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Sun, HP compete for start-ups

Computer giants compete to sell hardware, software and server packages to new Internet firms.

Sun Microsystems will strengthen its efforts to lure Internet start-up customers to its way of thinking, but rival Hewlett-Packard is breathing down the Java giant's neck.

In a program called "iForce," Sun will package servers, software and services to help companies rapidly fire up their Internet businesses. The Palo Alto, Calif., company also is setting aside $300 million to help those companies financially, Sun chief executive Scott McNealy will announce tomorrow in San Francisco.

But HP, Sun's fiercest competitor in the Internet space, has been moving aggressively in the last year to catch Sun's coveted position in the Internet infrastructure. HP already has set up similar programs for packaged, preoconfigured systems and has been sealing close alliances with numerous companies intimately tied to doing business on the Internet.

Interestingly, IBM will also make what it calls a signficant e-commerce announcement with several of its customers tomorrow at 11:30 a.m. EST in New York.

Despite the robust sales of equipment and services fueled by the Internet boom, HP and Sun are obsessed about the future, and both are scrambling to get their products in the hands of companies that may be next year's Amazon.com.

The programs are similar to banks giving away toasters to woo customers, only instead of small appliances it's servers and financing deals worth thousands or even millions of dollars.

The idea is to hook start-ups while they're young. "The sooner you're dealing with the customer, the better chance you have down the road when they go big," said John Loiacono, a marketing executive at Sun.

HP yawned at Sun's plans. "If all Sun is doing is packaging their existing stuff and announcing it, then we're in better shape than we thought," said Nick Earle, president of HP's e-services.solutions unit. "We're creating a trading community for a multi-billion dollar market," he said, referring to a deal with ECnet, a new partner HP will announce tomorrow at its own San Francisco event.

ECnet, a 300-person company formerly known as Advanced Manufacturing Online that connects high-tech companies to those that supply them with components, will buy $8 million of products and services, Earle said. HP's sales force will market ECnet's services to HP customers and is receiving warrants in ECnet--essentially options to buy equity in the company later. HP won't take a percentage of ECnet revenues, as it sometimes does with its "e-services" deals.

ECnet, currently based in Singapore, will announce tomorrow that it is moving its headquarters to Redwood Shores, Calif., chief executive T.K. Wong said in an interview today. In addition, ECnet is evaluating the use of HP's "e-speak" software to enable more companies to bid when one supplier has a shortage. ECnet, which handles 500 million purchase orders a year, lists among its customers Motorola, Apple, Seagate, Philips, Siemens-Nixdorf, HP, Taiwanese chipmaker TSMC and Matsushita, better known as Panasonic in the United States.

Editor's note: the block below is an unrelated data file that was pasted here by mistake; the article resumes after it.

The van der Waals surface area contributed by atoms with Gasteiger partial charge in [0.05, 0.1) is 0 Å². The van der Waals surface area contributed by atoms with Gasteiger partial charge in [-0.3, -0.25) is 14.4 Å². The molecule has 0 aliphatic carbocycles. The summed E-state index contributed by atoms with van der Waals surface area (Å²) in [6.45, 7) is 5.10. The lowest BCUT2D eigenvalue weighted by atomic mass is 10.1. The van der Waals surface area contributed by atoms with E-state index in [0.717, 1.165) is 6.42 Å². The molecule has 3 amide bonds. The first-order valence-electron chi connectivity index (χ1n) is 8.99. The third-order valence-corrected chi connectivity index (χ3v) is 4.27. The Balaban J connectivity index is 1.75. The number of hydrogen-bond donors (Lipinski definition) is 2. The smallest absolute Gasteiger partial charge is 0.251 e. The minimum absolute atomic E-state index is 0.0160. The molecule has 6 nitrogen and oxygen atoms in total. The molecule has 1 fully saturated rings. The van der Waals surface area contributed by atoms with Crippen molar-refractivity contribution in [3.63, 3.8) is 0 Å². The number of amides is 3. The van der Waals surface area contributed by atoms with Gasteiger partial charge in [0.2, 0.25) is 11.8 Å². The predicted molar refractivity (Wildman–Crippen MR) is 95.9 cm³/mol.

Sun disparages HP's close ties with its business partners. "We think revenue sharing is absolutely the wrong strategy," said Loiacono. "We don't believe it's right to meddle in our customer's profit."

But alliances themselves don't appear to be a problem for Sun. For start-ups that want to pay someone else to deal with the computers, Sun will put them in contact with companies that will house Internet operations, including Digex, AT&T, USinternetworking, Exodus and Sprint, Loiacono said.

Sun also is extending deep discounts for hardware to its services and software--in some cases giving away software, Loiacono said. The software deals include Sun's iPlanet package as well as database and customer relationship management software. Companies that integrate Sun hardware with others' software also are included as partners in the program, Sun said.

HP counters that it already offers aggressive financing deals for companies just getting off the ground--as much as $1 million per start-up, Earle said. In addition, HP has a $100 million-a-year fund to help start-ups get going, "and there's more where that came from," he said.

Though a revamped initiative to sell to dot-com companies is perhaps a pedestrian strategy, Sun has been successful by getting its computers into the hands of people developing new software, said Technology Business Research analyst Jim Garden. "In the past, Sun has been quite liberal with their platforms with their application developers. It paid off for them. They've become the reference platform for a majority of applications out there," he said.

Additionally, Sun has set up a center in Menlo Park, Calif., and will set up others in Paris and Tokyo where companies can test their software ideas on Sun hardware coupled with a wide variety of other technology ranging from telephone switches to PalmPilots, Loiacono said.

Tuning hardware and software to work well together is hardly a new idea, countered Earle. "We announced a dot-com program a month ago, with bundled Oracle already a part of it," Earle said. More bundling deals will be announced shortly, he added.